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‘Some female bears may pick dens near people to maintain threat of males away’

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Some female bears decide to live closer to humans in a bid to maintain themselves and their new-born cubs protected from male bears, a recent study suggests.

Researchers checked out changes within the habitat characteristics of dens utilized by females to offer birth to cubs.

Led by conservation experts at Nottingham Trent University and European partners, they monitored populations of brown bears within the Cantabrian mountain range in northern Spain over 20 years.

The findings suggest the more dominant and experienced females may pre-emptively occupy the most effective locations, with good food resources and at higher altitudes and near to rugged terrain.

Our findings may suggest that some bears used areas nearer to human activity and settlements and this might enable them to segregate from adult male bears, that are known to avoid such areas

Dr Antonio Uzal, Nottingham Trent University

These areas allow them to realize higher fitness and limit the movement of their cubs and the likelihood of encountering other bears or people.

Nevertheless, because the variety of bears increased, some females moved to areas that weren’t pretty much as good, lower within the valleys and closer to sources of human disturbance, corresponding to trails and roads, with shorter distances between neighbouring bears’ breeding areas.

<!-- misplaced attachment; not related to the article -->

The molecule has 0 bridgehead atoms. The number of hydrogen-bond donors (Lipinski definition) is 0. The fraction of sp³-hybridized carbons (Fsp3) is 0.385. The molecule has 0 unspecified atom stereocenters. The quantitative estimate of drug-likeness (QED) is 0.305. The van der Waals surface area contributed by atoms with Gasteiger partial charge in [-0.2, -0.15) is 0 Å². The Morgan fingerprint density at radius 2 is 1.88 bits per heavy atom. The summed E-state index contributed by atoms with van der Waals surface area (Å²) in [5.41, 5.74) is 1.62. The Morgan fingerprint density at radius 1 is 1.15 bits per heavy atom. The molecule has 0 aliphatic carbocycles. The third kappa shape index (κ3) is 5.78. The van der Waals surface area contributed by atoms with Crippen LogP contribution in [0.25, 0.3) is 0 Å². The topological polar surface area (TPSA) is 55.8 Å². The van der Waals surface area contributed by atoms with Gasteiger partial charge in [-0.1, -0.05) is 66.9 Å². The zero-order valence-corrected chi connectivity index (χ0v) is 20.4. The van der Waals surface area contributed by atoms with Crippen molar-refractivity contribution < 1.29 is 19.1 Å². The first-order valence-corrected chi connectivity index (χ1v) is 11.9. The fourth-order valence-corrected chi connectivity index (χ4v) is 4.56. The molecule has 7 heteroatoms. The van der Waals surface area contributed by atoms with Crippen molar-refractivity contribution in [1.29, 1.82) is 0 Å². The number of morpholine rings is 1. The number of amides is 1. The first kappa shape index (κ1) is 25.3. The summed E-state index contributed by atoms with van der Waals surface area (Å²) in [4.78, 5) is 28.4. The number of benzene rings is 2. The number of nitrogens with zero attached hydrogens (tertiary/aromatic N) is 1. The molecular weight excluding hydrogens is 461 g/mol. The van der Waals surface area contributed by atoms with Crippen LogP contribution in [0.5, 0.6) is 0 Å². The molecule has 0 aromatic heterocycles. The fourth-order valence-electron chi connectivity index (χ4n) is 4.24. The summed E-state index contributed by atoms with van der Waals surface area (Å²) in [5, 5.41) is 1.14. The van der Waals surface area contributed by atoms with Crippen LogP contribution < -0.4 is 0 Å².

Male bears, which might kill new-born cubs to make females turn into receptive to mating again, are known to avoid areas utilized by people.

Subsequently getting closer to humans would help the mother bears avoid dangerous encounters which could end badly for them or their offspring.

Nevertheless, these habitats aren’t without dangers, and the animals risk running into people and even being hit on the roads.

Dr Antonio Uzal, an authority in wildlife conservation in Nottingham Trent University’s School of Animal, Rural and Environmental Sciences, said: “Restricted habitat availability may promote encounters amongst bears throughout the mating season and this in turn can result in the next prevalence of infanticide events.

“Our findings may suggest that some bears used areas nearer to human activity and settlements and this might enable them to segregate from adult male bears, that are known to avoid such areas.

“The research also supports a well-established theory in ecology that competition for territories ends in probably the most dominant individuals holding the higher-quality areas earlier while the weakest are forced to search out sub-optimal habitats.

“Bears nearing human activity brings obvious challenges too, nevertheless, corresponding to potential encounters with people and the next likelihood of animals being killed on roads.

“Certain areas may additionally should be closed to access at particular points of the 12 months.

“From a conservation perspective our findings are significant, as we are able to discover critical habitats at certain periods within the 12 months and potentially manage activities in these areas.”

The study is published within the journal Mammal Research.

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